All of Atwater's descriptions are referenced in terms of their place on the surveyors' grid. In one spot, he wrote, "From 14 to 39 chains on this mile the line runs through a grove of white pine timber."

Like his contemporaries, Atwater viewed the land in terms of how it could be used. At one point, he noted that "The flat or swamp on this creek is very rich, and pretty large; some of it is dry enough for the plough, and the whole, I think might be drained for cultivation." In another location "were to be seen the marks of an old Indian sugarworks, and I think it is now a very good place for that kind of manufacture."

Rattlesnakes and bears

Atwater also remarked upon the various animals he encountered in the Reserve. Most notable were the abundant rattlesnakes and bears, now quite rare. At one point, in a feat of backwoods heroism, the flagman of his party "stopped four rattlesnakes at one stroke with his flagstaff." In another spot, "bears had pulled down the Elder bushes, to get the plum that grow on them. These creatures seem to be very plenty in this [part] of the country."

Other species long since extirpated from the region such as mountain lions, wolves, and passenger pigeons also inhabited the woods. Creatures such as rabbits that thrive in edge habitat found the oldgrowth forest less hospitable, however, and were largely absent.
In places, elk and deer abounded. In one spot, "by the side of this creek at 55 chains is an Elk and Deer lick. This is the most extraordinary lick I ever saw. The tracks of the Elk were very thick about here, and appear like those of young cattle," remarked Atwater. Also of interest was the impact wolves had on the deer population. "Deer are plenty toward the south side of the country, but they are a great part of them destroyed by the wolves." Atwater's description suggests that deer populations existed in a healthier relationship to their habitat when their numbers were controlled by natural predators.

Land for sale

Atwater kept descriptions of the Reserve for his own amusement. The stockholders of the Connecticut Land Company, however, were interested in cataloguing the resources of the land to help them sell it. Soon after the survey was completed, advertisements like the following one began to appear in newspapers back in New England:

"FOR SALE, In New Connecticut, Eightyseven Thousand Acres of Land…The soil, water, and situation is such, that the subscriber [advertiser] has no doubt but the land will please the enterprizing farmer." This was clearly an understatement. Farmers would have to be "enterprizing" indeed to remove the giant trees that covered the bioregion.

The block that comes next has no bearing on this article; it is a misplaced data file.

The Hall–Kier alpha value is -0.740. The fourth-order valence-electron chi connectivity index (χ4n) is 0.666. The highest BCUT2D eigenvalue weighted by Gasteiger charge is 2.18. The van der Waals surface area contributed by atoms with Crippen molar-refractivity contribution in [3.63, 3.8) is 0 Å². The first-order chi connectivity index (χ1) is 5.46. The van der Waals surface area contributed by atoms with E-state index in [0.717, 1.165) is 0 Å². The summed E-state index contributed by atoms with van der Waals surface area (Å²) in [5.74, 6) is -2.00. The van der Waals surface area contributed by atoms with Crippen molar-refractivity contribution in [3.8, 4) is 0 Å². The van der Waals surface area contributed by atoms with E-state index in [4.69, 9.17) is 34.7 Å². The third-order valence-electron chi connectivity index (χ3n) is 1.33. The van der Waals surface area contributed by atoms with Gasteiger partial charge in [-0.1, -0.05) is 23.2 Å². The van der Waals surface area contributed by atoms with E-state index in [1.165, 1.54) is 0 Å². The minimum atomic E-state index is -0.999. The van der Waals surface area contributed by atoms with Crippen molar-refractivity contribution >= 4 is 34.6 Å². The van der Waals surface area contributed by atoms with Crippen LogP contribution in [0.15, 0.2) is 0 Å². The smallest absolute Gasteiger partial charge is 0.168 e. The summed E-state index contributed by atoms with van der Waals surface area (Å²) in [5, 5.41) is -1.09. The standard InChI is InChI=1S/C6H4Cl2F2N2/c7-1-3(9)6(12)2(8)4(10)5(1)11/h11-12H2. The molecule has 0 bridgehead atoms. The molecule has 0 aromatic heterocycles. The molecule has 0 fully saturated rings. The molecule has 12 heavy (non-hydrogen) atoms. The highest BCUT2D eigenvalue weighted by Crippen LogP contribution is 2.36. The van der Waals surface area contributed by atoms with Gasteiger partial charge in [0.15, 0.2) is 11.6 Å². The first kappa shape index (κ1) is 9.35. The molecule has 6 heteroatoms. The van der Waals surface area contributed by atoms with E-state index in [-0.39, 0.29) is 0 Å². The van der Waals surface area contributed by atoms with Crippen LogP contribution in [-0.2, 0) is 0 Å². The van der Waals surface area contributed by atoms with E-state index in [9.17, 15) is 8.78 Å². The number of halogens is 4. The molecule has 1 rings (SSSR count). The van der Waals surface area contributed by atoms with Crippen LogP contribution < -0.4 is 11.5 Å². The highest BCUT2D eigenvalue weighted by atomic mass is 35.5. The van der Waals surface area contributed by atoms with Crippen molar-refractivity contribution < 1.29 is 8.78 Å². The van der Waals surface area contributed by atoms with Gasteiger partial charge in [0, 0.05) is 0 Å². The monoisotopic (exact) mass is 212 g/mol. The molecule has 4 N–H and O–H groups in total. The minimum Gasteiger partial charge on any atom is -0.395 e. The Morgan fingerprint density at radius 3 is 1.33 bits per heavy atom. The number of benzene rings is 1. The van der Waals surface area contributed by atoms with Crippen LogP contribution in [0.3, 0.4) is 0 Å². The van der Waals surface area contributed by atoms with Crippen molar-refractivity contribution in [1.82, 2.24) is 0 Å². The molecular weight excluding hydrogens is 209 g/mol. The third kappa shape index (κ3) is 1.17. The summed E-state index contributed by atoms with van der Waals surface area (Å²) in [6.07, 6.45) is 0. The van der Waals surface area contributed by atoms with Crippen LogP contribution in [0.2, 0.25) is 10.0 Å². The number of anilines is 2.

In the end, early settlers were mainly concerned with improving their chances of survival. Contemporary historian, Gladys Haddad, writes that "each family or party fought its way through the wilderness along township lines until it came to its assigned spot. There, in the vast loneliness, a hole was chopped out of the forest, a cabin was erected, a few acres of corn or wheat were planted and the struggle for survival began."

Changing the ground rules

By the simple but arduous task of tracing lines on the land, the surveying party had turned a dense virgin forest into a commodity for sale. After two seasons of work, all the land east of the Cuyahoga River had been converted into paper townships. In the process, the surveyors imposed a new logic on the landscape that contrasted sharply with the natural communities that had evolved in the wake of the retreating Wisconsin glacier.

Herein lies the longterm significance of their work. The survey did not simply prepare the land for settlement by European-Americans, it changed the very ground rules for human interaction with the bioregion. 

As a participant in the original survey, Amzi Atwater was one of the last people to see the Western Reserve in its presettlement condition. In the ensuing decades, as settlers moved in and cleared the forest, the grid he helped lay out became branded into the landscape. More and more, when inhabitants of the bioregion looked upon the land they saw the work of their predecessors, not the landscape as time and nature had sculpted it. The shape of the land was increasingly a human phenomenon.

A copy of Amzi Atwater's journal is housed at the Western Reserve Historical Society, along with numerous other documents on the early history of the Western Reserve. This essay appeared in The Greater Cleveland Environment Book published by EcoCity Cleveland in 1998. It was adapted from A Land Use History of Penitentiary Glen Reservation written for Lake Metroparks.

The dream of dominating the wilderness, making it safe and pliant and profitable, has haunted our continent since the first colonists made landfall on the Atlantic shore; but not until the rise of industrial technology in the nineteenth century, during the heyday of Midwestern settlement, was there any real prospect of achieving that dream. The same qualities that made the Heartland ideal for farming and the founding of towns—rich soils, broad rivers, ample rainfall, level terrain—also made it fertile ground for illusions of mastery. Sane people do not think of conquering a mountain range or a desert; but generations of quite sane people could imagine conquering the grasslands and hardwood forests, clearing the trees and breaking the sod, draining the swamps, damming the rivers, reducing the land to obedience.
— Scott Russell Sanders, Writing from the Center